When sodium chloride is put into water, the electronegative ends of water molecules are attracted to the sodium ions and the electropositive ends of water molecules are attracted to the chloride ions. As a result, the sodium and chloride ions separate and dissolve in water. Water dissolves all minerals present in soil which are absorbed by plant roots and transported to other tissues.

iii. Cohesive and adhesive force of water:
    The water molecules remain attached together and do not separate because of hydrogen bonding. This develops cohesive force among them and therefore water flows freely without breaking apart. Water molecules also adhere (stick) to surfaces. It can fill a tubular vessel and still flows so that dissolved molecules are evenly contributed throughout a system.

iv. High specific heat:
      Water has high specific heat. Specific heat is the amount of heat energy required to raise the temperature of one gram of water by one degree Celsius. It means that water absorbs or releases large quantities of heat energy with little change in temperature. This is why the temperature of the water rises and falls more slowly as compared to other liquids. This property helps the organisms to maintain body mental temperature and protect them from rapid temperature changes.

v. High heat of vaporization:
Water also has a high heat of vapourization. The heat of vapourization helps animals and plants to get rid of excess body heat during sweating and transpiration respectively.
    The presence of hydrogen bonds among the water molecules cause water to remain liquid rather than change to ice or steam. Without hydrogen bonds, water would boil at
-80oC and would freeze at -100oC. In such conditions, life for living organisms would become impossible.

vi. Water expands at low temperature:
        Water has a unique property, as it expands when the temperature falls below 4°C. Water is most heavy at 4oC. Therefore ice (solid water) is less dense than liquid water and this is the reason that ice floats in liquid water. The water body freezes on the surface at low temperature.

vii. High surface tension:
          Water has a high surface tension. In living cells this part of surface tension allows a thin movie of water to cover membranes and to keep them moist.

viii. Ionization of Water:

Water molecules may ionize into hydrogen ions (H+) and hydroxyl ions (OH). Very few molecules out of a very large number may ionize. The presence of ions is important for the normal functioning of enzymes.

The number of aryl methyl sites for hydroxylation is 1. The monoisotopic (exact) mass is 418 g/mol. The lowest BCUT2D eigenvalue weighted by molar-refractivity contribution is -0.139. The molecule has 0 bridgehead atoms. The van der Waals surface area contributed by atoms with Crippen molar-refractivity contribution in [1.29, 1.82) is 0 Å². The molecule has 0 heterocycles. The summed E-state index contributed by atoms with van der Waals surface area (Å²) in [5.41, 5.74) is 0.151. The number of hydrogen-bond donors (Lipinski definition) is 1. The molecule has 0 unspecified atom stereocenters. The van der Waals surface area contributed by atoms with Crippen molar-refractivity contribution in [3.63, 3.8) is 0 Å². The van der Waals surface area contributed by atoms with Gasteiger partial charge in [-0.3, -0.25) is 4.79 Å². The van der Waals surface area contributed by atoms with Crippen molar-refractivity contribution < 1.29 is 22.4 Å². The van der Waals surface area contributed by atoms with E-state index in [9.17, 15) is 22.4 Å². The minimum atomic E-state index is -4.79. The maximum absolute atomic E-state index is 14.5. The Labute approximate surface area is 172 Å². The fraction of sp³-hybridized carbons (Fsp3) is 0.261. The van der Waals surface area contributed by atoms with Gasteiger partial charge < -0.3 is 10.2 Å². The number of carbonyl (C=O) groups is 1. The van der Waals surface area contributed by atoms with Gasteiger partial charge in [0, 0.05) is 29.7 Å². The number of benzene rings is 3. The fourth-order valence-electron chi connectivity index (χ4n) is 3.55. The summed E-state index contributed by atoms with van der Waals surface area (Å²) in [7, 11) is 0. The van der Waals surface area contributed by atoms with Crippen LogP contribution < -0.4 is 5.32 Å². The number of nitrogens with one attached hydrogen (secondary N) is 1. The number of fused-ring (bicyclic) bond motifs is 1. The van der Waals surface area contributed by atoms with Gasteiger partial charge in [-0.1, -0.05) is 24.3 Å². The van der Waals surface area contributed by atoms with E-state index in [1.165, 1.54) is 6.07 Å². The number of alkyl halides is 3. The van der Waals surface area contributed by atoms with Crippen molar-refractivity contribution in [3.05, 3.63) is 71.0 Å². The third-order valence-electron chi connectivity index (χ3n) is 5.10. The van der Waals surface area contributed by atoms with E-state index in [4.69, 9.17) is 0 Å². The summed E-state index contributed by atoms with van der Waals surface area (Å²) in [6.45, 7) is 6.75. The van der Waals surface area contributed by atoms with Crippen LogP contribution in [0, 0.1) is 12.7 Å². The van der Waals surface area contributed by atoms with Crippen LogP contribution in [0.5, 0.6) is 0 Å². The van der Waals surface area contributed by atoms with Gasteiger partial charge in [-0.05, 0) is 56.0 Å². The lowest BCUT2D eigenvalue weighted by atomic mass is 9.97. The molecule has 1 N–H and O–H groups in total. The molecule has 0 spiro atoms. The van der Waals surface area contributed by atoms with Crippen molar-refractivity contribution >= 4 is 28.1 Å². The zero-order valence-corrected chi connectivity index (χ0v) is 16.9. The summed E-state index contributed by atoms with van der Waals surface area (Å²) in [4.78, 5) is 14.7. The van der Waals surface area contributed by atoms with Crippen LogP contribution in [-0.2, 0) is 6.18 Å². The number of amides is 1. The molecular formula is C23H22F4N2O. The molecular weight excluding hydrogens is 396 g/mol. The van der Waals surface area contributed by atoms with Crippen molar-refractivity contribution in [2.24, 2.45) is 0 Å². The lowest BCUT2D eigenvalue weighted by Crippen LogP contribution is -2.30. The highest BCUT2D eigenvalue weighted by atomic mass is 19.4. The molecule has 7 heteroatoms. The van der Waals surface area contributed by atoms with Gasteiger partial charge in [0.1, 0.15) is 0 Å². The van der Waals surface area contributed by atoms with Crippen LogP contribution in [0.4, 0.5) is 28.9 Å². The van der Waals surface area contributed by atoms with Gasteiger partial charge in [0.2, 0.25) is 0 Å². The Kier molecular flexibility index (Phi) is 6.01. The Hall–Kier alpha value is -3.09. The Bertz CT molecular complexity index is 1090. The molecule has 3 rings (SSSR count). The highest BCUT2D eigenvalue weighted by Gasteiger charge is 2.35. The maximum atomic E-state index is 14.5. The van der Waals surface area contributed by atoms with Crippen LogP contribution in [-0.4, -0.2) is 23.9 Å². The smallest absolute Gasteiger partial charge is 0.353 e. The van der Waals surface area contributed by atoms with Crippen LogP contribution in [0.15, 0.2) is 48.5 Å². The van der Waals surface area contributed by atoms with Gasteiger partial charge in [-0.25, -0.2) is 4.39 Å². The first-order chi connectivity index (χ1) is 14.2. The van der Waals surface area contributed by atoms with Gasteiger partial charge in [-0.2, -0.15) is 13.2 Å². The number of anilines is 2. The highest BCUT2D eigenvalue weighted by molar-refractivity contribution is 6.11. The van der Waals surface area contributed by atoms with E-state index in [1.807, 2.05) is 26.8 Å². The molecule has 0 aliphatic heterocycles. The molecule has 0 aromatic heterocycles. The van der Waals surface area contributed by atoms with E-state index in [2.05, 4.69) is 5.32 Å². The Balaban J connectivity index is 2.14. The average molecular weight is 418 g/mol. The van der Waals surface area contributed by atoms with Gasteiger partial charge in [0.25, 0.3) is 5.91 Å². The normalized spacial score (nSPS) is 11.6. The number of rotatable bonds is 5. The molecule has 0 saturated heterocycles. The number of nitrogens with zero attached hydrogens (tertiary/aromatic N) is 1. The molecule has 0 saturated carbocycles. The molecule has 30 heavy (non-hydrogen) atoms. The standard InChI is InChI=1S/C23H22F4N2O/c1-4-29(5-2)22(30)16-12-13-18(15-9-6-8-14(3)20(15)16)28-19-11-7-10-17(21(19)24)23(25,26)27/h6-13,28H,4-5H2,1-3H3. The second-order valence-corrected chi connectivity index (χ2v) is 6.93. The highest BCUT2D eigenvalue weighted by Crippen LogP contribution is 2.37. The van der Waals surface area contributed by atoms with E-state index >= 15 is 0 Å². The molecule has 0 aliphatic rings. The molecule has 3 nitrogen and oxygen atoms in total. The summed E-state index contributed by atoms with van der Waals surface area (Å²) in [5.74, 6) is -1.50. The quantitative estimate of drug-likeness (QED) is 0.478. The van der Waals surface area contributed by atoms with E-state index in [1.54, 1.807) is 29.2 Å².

Q. 3 ii) Describe the properties and roles of disaccharides.



   The oligosaccharides that are hydrolyzed into two simple units are called disaccharides, those hydrolyzed into three units are trisaccharides and so on. Disaccharides are the most common oligosaccharides.


   Common disaccharides are sucrose, lactose, and maltose. Sucrose is present in sugarcane and is hydrolyzed into glucose and fructose.

    Sugar + water + sucrase (enzyme)  →Glucose + fructose + sucrose


The covalent bond that is formed between two monosaccharide units is called a glycosidic bond. Lactose is found in milk that contains galactose and glucose.


            Lactose + Water       →          Glucose + Galactose

   Maltose is disaccharide found in fruits. It is composed of two glucose units and is found in our digestive tract as a result of starch digestion.


              Maltose  +  Water               Glucose  +  Glucose

  Physical properties of Disaccharide:

   Depending on the monosaccharide constituents, disaccharides show a variation of the following properties

  • Crystalline
  • Sometimes water-soluble
  • Sometimes sweet-tasting and sticky-feeling.

Common Disaccharides:

   Some of the common disaccharides are as follows.

1- Sucrose (table sugar, cane sugar, beet sugar): 

       Sucrose is a white, odorless crystalline powder with a sweet taste. It is best known for its role in human nutrition. Sucrose is made up of glucose (monosaccharide) and fructose (monosaccharide).

2. Lactose (milk sugar): 

     Lactose is found in milk. Lactose is formed from galactose and glucose. Lactose has a complex molecular structure, and so some people are unable to digest it properly.

3. Maltose: 

      Maltose (malt sugar) is formed from bonding between two units of glucose. It is used in the making of soft candies such as chocolates and fruit based-treats.

Role of disaccharides in human health:

   Disaccharides (double sugar) play important functions in the human diet. Disaccharides are a kind of carbohydrate that includes two sugar molecules called monosaccharides that are connected together in a compound. Human body digests disaccharides in foods and breaks them into the two individual sugar molecules that are then absorbed through your small intestine.

Q. 3 iii) Classify proteins. List examples and roles of structural and functional proteins.



  Proteins are macromolecules (polymers) formed of units (monomers) called amino acids. A large number of amino acids are known. Of these, only twenty different types of amino acids combine in different numbers and different sequences forming hundreds and thousands of different types of protein molecules.

   Proteins are the most abundant organic compounds of the cell. They play the most important role in cellular functions. They contain elements of carbon, hydrogen, oxygen, and nitrogen. Some proteins also contain sulfur.

Structure of Amino Acids: